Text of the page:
- Endoscopy Teams are advised to follow both national guidance for reducing transmission of infection with COVID19 (websites above) but also agree their own local protocols and policies in collaboration with senior management, Infectious Disease or Infection Control teams. There are both general measure that should be followed and specific measures around personal protective equipment (PPE).
- PPE for endoscopy procedures – advice is that standard infection control measures should be followed except for aerosol generating procedures (AGP) in patients at high risk of or with confirmed COVID19 infection. AGP in this context means upper GI procedures and for patients who fall into this category, enhanced PPE is recommended including FFP3 masks. Endoscopy teams should also consider enhanced PPE for emergency and out-of-hours procedures and also consider arrangements for the most appropriate location to perform these within their hospital. Units are encouraged to ensure staff know how to be fitted for the appropriate size of FFP3 mask and how to put on PPE correctly.
- Official advice is that enhanced PPE is not currently felt to be necessary for upper endoscopy in patients at low risk or for lower GI procedures. Concerns have been raised that the virus may be faecally transmitted but there is presently insufficient evidence to recommend the use of enhanced PPE measures for lower GI procedures. Stocks of FFP3 masks are also limited and their use needs to be carefully prioritised. This is; however, a rapidly changing situation and teams should check regularly for updates to both local and national guidance
BSPGHAN suggest these principles and guidance are considered for patients considered to require endoscopy by their Consultants. Requirement for endoscopy should be risk assessed and deferred or delayed if possible.
- categories are suggested:
- Need to continue:
- Newly presenting acutely unwell patients with likely IBD
- Unstable known IBD patients who require urgent endoscopic assessment to understand appropriate change in treatment, when all other measures have been assessed as an alternative & failed
- Seriously unwell children who require endoscopy for diagnosis and therapeutic endoscopy for treatment, including significant acute UGI bleed, acute oesophageal obstruction including food bolus obstruction & stricture & gastrointestinal obstruction needing urgent decompression/stenting
- Urgent inpatient nutrition support – PEG/NJ tube
- Upper GI endoscopies for portal hypertension for patients who bled within the last 6 months and still in the eradication process.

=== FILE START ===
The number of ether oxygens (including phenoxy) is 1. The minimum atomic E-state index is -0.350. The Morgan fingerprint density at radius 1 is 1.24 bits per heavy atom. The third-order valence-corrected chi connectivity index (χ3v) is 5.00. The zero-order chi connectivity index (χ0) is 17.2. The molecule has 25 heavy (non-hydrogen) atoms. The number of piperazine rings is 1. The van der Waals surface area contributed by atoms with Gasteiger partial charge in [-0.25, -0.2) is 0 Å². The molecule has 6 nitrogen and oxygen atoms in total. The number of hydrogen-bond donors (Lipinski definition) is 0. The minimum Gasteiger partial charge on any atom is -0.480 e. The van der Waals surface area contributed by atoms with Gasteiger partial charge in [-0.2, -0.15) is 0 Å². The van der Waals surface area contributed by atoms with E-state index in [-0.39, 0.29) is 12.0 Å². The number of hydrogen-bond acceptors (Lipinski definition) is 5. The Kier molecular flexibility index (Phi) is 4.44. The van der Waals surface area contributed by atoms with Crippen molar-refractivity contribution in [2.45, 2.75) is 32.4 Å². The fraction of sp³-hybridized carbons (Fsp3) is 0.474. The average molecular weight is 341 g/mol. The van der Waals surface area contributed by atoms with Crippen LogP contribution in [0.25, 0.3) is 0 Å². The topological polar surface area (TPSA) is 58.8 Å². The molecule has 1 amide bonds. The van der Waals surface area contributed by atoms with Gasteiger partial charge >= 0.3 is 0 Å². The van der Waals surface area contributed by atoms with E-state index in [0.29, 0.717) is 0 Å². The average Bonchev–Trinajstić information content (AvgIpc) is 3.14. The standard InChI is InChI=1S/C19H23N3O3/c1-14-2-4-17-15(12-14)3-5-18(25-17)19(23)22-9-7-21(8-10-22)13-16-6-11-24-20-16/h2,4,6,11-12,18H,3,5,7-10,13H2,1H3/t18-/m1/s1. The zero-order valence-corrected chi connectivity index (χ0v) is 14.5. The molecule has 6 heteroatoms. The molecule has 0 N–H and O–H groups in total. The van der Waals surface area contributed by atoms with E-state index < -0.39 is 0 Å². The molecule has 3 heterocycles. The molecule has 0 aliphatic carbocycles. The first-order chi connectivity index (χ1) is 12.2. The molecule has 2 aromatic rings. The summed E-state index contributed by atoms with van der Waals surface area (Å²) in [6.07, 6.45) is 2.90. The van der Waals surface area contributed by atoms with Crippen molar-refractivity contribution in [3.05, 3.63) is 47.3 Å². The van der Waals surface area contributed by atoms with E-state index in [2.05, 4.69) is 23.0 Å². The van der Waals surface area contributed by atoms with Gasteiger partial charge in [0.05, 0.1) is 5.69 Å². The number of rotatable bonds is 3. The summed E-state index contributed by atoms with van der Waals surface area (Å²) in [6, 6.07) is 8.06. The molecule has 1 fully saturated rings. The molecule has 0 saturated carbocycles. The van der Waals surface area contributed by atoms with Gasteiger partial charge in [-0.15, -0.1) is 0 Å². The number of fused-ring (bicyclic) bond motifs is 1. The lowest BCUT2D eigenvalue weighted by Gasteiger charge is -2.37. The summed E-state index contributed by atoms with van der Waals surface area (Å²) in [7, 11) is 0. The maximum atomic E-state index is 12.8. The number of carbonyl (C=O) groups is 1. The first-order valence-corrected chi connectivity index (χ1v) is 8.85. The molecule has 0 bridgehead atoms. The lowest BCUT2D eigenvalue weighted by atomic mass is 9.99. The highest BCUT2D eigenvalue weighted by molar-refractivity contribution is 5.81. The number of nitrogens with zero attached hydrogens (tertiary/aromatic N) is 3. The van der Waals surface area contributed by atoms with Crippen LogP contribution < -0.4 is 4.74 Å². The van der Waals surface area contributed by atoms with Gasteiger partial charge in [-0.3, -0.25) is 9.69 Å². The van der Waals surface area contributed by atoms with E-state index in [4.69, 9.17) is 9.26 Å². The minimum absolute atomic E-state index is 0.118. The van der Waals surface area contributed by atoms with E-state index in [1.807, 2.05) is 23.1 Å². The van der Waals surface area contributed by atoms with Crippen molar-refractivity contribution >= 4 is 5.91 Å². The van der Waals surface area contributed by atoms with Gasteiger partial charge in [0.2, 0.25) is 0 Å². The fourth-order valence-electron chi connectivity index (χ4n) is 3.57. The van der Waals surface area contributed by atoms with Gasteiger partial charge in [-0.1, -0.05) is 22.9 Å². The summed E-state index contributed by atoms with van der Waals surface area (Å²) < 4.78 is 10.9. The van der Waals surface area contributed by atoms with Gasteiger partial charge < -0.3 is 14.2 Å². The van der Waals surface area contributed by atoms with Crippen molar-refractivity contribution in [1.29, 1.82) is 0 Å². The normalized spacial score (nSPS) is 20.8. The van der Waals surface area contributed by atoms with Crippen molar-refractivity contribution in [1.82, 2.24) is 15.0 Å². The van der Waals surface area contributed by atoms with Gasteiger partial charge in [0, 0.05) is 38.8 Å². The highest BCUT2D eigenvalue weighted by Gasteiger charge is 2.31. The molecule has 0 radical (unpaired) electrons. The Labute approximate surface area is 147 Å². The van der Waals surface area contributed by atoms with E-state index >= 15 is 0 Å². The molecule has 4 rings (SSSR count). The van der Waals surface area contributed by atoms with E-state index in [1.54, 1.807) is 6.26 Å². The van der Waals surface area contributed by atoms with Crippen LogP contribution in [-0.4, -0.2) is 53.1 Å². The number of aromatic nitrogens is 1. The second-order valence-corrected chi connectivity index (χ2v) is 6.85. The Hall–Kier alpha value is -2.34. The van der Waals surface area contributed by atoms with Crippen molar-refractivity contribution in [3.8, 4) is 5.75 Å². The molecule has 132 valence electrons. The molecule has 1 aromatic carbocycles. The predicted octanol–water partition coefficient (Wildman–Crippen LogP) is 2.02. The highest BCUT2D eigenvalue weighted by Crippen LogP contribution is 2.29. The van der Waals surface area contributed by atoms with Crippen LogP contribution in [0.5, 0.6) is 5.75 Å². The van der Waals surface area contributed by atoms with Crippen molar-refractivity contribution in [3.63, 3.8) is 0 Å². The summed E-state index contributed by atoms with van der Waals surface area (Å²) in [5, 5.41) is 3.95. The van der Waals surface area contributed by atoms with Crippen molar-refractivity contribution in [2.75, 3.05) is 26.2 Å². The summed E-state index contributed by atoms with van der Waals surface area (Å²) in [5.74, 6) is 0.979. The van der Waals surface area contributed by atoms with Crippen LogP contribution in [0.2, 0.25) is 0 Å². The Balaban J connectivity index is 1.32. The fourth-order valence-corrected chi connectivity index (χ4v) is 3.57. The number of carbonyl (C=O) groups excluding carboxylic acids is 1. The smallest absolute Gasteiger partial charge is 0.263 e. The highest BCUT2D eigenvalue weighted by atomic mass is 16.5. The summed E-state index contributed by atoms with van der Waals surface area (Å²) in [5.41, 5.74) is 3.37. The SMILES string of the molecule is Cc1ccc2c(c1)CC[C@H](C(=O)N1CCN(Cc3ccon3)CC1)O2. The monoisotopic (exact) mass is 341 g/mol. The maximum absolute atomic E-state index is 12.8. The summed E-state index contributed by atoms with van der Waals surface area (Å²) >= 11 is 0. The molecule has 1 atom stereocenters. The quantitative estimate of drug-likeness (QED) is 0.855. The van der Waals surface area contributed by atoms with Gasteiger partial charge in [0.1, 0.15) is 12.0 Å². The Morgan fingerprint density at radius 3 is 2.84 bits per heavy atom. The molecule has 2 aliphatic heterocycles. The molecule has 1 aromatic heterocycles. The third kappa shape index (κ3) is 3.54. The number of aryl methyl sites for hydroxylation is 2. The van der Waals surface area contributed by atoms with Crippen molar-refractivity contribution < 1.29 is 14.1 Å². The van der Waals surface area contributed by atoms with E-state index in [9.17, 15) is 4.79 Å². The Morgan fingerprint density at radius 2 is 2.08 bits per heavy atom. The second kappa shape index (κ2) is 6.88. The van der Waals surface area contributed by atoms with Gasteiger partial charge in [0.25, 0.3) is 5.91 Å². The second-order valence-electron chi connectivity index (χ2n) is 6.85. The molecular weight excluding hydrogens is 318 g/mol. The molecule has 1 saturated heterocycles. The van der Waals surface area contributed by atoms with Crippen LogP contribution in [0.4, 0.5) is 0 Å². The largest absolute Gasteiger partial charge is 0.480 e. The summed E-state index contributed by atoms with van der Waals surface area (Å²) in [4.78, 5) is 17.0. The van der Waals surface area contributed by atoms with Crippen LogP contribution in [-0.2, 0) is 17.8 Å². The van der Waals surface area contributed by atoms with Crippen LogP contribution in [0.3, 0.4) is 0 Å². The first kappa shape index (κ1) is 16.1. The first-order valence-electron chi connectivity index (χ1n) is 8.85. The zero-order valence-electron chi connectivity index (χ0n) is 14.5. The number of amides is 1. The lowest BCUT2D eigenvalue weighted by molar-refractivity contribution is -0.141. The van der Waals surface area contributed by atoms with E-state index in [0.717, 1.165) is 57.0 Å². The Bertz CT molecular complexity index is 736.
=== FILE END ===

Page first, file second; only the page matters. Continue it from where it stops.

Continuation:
- Defer until further notice
- All non-urgent routine symptomatic patients and those for routine planned endoscopic review including planned dilatation for stricture or achalasia & polyp surveillance
- Known IBD patients planned to undergo routine reassessment
- Needs discussion
- Patients positive for COVID – 19 to be considered for diagnosis and treatment based on clinical grounds rather than tissue diagnosis after discussion with parents
- Unwell patients with possible Coeliac disease who do not fit the criteria for non-biopsy diagnosis pathway
- Newly presenting patients with likely IBD
- This list is neither exhaustive nor prescriptive and is meant to serve as a guide to clinical teams when planning during the current emergency.
- The situation continues to evolve rapidly, and this advice may change from day-to-day, so clinicians and managers need to check regularly and look for updates and briefings from the relevant Government agencies in the four nations.
- Teams need to consider resources- both staff and equipment (PPE and endoscopy kit) – when planning and think well ahead as we get closer to the peak of the outbreak.
- Systems need to be in place to keep records of patients who have been deferred or cancelled so that either alternative arrangements (e.g. clinic follow up, radiological imaging) can be made or rebooking can occur when it is safe to resume normal activities. Local discussions with colleagues in Radiology may also be helpful when considering this.
More general and operational considerations
- Restricting numbers of staff in rooms for all procedures –e.g. limit trainees (may be redeployed anyway)
- Assessing stocks of consumables and devices daily – without panic buying. Keep in touch with suppliers and local representatives regarding the supply chain in the coming weeks